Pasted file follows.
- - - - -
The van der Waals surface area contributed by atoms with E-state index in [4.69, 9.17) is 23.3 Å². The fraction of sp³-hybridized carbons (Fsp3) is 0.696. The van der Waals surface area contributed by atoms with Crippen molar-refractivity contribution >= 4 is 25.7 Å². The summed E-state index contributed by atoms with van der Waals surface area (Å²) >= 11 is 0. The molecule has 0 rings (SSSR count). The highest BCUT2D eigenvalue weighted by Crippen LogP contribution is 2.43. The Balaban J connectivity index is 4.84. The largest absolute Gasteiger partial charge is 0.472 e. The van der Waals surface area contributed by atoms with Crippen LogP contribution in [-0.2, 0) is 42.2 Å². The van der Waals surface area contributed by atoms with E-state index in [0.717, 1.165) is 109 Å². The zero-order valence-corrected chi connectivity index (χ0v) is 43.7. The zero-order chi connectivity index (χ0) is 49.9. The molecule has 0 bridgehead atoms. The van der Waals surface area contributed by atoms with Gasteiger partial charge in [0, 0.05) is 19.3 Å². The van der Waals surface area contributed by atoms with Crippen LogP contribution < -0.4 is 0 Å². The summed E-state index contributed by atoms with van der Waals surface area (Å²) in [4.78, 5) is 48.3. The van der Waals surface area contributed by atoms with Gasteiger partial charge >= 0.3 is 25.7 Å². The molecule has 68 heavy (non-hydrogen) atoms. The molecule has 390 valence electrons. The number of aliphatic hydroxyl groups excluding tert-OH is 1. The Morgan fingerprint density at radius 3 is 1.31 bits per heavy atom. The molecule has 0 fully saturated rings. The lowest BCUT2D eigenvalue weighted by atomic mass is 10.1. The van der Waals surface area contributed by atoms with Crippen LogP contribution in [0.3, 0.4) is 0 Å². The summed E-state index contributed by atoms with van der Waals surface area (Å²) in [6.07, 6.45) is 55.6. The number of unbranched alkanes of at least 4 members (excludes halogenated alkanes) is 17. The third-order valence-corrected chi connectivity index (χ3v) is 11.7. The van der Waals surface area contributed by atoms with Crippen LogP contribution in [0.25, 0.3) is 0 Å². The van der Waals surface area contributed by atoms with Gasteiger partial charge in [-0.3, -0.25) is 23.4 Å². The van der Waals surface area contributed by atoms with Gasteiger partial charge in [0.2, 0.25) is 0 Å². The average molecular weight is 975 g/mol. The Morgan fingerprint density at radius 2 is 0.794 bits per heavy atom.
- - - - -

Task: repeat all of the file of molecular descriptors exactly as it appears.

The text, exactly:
The van der Waals surface area contributed by atoms with E-state index in [4.69, 9.17) is 23.3 Å². The fraction of sp³-hybridized carbons (Fsp3) is 0.696. The van der Waals surface area contributed by atoms with Crippen molar-refractivity contribution >= 4 is 25.7 Å². The summed E-state index contributed by atoms with van der Waals surface area (Å²) >= 11 is 0. The molecule has 0 rings (SSSR count). The highest BCUT2D eigenvalue weighted by Crippen LogP contribution is 2.43. The Balaban J connectivity index is 4.84. The largest absolute Gasteiger partial charge is 0.472 e. The van der Waals surface area contributed by atoms with Crippen LogP contribution in [-0.2, 0) is 42.2 Å². The van der Waals surface area contributed by atoms with E-state index in [0.717, 1.165) is 109 Å². The zero-order valence-corrected chi connectivity index (χ0v) is 43.7. The zero-order chi connectivity index (χ0) is 49.9. The molecule has 0 bridgehead atoms. The van der Waals surface area contributed by atoms with Gasteiger partial charge in [0, 0.05) is 19.3 Å². The van der Waals surface area contributed by atoms with Crippen LogP contribution < -0.4 is 0 Å². The summed E-state index contributed by atoms with van der Waals surface area (Å²) in [4.78, 5) is 48.3. The van der Waals surface area contributed by atoms with Gasteiger partial charge >= 0.3 is 25.7 Å². The molecule has 68 heavy (non-hydrogen) atoms. The molecule has 390 valence electrons. The number of aliphatic hydroxyl groups excluding tert-OH is 1. The Morgan fingerprint density at radius 3 is 1.31 bits per heavy atom. The molecule has 0 fully saturated rings. The lowest BCUT2D eigenvalue weighted by atomic mass is 10.1. The van der Waals surface area contributed by atoms with Crippen LogP contribution in [0.3, 0.4) is 0 Å². The summed E-state index contributed by atoms with van der Waals surface area (Å²) in [6.07, 6.45) is 55.6. The number of unbranched alkanes of at least 4 members (excludes halogenated alkanes) is 17. The third-order valence-corrected chi connectivity index (χ3v) is 11.7. The van der Waals surface area contributed by atoms with Crippen LogP contribution in [0.25, 0.3) is 0 Å². The van der Waals surface area contributed by atoms with Gasteiger partial charge in [-0.3, -0.25) is 23.4 Å². The van der Waals surface area contributed by atoms with Gasteiger partial charge in [0.2, 0.25) is 0 Å². The average molecular weight is 975 g/mol. The Morgan fingerprint density at radius 2 is 0.794 bits per heavy atom.